Tropical Fish Keeping - Aquarium fish care and resources (http://www.tropicalfishkeeping.com/forum.php)
- Beginner Freshwater Aquarium (http://www.tropicalfishkeeping.com/beginner-freshwater-aquarium/)
- - Sarting Our75 Gallon (http://www.tropicalfishkeeping.com/beginner-freshwater-aquarium/sarting-our75-gallon-93564/)
Sarting Our75 Gallon
Here is our 75 gallon:
We spent $175 cash to get it. I haggled the guy down from $250. Well, a year later and still no full hood. Mid-April we'll be moving into a new place and hubs promises that I can finally get it up and running. xD
So I think we've settled on South American Cichlids with POSSIBLY some live plants. I'm also thinking about giving sand a try. Get rid of this "already dirty but hasn't been used" black gravel. The media inside the filter has already been used. But I'm not sure how long as they look pretty clean.
Any tips on starting my tank? Would a "kick start" kit be okay, or should I not use it? Should tank be cycling 24 or 48 hours? Any other tips will be greatly appreciated. BTW, this is the cheapest full hood I could find: Fluorescent Aquarium Lighting: Marineland Fluorescent Aquarium Hoods If ANYONE finds one cheaper please let me know.
Thanks in advanced! :)
That's so exciting for you, that you'll finally be able to set up your tank. And very exciting, too, that its a 75g. That's a great size, and you'll have plenty of choices!
A tank will not cycle in 24-48 hours. You can read more here: http://http://www.tropicalfishkeeping.com/freshwater-articles/bacteria-freshwater-aquarium-74891/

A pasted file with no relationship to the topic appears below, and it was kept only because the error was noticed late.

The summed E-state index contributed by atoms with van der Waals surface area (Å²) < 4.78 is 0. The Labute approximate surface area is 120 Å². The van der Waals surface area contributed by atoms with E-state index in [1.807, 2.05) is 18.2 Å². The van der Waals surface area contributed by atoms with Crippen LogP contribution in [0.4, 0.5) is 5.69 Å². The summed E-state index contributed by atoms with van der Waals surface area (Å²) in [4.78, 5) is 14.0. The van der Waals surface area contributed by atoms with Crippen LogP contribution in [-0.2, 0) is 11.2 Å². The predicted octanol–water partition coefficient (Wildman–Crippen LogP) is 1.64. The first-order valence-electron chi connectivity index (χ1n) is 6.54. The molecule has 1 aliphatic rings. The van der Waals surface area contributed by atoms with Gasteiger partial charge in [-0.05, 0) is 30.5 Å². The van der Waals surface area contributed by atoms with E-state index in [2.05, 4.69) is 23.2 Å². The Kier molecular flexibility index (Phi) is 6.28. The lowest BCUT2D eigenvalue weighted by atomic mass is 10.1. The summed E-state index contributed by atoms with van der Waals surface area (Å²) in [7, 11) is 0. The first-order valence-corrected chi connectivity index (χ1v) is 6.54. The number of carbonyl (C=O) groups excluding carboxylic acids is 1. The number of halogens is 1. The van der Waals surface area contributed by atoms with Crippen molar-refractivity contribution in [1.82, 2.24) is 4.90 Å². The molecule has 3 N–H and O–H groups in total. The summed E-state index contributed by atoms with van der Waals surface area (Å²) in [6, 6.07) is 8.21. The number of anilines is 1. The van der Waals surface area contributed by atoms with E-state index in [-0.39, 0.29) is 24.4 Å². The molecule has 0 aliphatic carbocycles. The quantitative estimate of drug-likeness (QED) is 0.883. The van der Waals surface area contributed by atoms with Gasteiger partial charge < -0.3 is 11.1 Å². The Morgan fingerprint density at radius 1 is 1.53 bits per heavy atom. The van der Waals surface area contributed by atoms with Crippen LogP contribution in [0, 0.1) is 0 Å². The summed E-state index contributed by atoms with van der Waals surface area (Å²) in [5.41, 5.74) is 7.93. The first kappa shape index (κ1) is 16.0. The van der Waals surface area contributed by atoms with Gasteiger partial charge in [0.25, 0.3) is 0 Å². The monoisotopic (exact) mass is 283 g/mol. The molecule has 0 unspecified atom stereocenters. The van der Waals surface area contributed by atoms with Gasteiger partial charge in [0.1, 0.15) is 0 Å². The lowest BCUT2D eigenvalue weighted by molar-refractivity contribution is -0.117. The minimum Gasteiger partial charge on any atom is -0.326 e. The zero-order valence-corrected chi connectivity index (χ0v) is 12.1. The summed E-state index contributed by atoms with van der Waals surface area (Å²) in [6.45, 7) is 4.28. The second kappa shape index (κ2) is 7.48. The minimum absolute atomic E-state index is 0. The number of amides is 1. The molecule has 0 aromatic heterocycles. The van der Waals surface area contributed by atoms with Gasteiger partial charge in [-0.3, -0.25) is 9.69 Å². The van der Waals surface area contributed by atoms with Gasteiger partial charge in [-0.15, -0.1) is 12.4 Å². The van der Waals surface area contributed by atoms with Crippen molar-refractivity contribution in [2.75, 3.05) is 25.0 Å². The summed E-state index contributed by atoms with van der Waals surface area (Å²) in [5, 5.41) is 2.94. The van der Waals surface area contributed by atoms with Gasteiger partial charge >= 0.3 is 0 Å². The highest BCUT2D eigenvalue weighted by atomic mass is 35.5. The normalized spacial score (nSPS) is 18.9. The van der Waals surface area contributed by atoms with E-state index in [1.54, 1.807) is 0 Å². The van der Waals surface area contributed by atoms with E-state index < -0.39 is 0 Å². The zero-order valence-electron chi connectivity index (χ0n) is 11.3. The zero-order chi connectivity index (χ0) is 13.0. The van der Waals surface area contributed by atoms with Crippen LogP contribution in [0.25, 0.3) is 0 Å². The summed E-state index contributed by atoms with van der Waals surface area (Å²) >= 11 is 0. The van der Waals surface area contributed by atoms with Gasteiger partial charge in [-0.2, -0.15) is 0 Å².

It won't matter, for the purpose of cycling, whether your substrate or filter material has been used or not, because its dried out and any beneficial bacteria will be long dead. You can seed from another, HEALTHY tank if the seed is kept wet in tank water, not expose to untreated water, and transported with in a short amount of time.
You may want to reconsider your choice on having plants. A heavily planted tank is beautiful, natural, great for the fish in many ways, and reduce or remove cycling hassles. We can help you figure out what kind of lighting to get, and what types of plants to get.
In the aticle above, take note of the different methods of "fish-less cycling", as these are the most humane. In this day and age, there's really no excuse for "fish in" cycling.
Before you decide on a type of fish or geographical area (which is a great idea, but let's back up for a moment), what are your water parameters (pH, hardness)? You can test your pH out of the tap and after having sit out for 24 hours with a testing kit. (You should get an API Master Kit, anyway, you'll need it later). The hardness (look for GH, KH) of you water can be found by either looking at your city's water works website, or by calling them. Knowing those numbers, we can see what species would like your water.
And, most importantly... WELCOME TO TFK! :-D
The plants I'm considering:
Green Cabomba Plant - Decorations - Fish - PetSmart
Hornwort Plant - Decorations - Fish - PetSmart
Anacharis Plant - Decorations - Fish - PetSmart
Frill Plant - Decorations - Fish - PetSmart
Moneywort Plant - Decorations - Fish - PetSmart
Anubius Plants - Decorations - Fish - PetSmart
Amazon Sword Plant - Decorations - Fish - PetSmart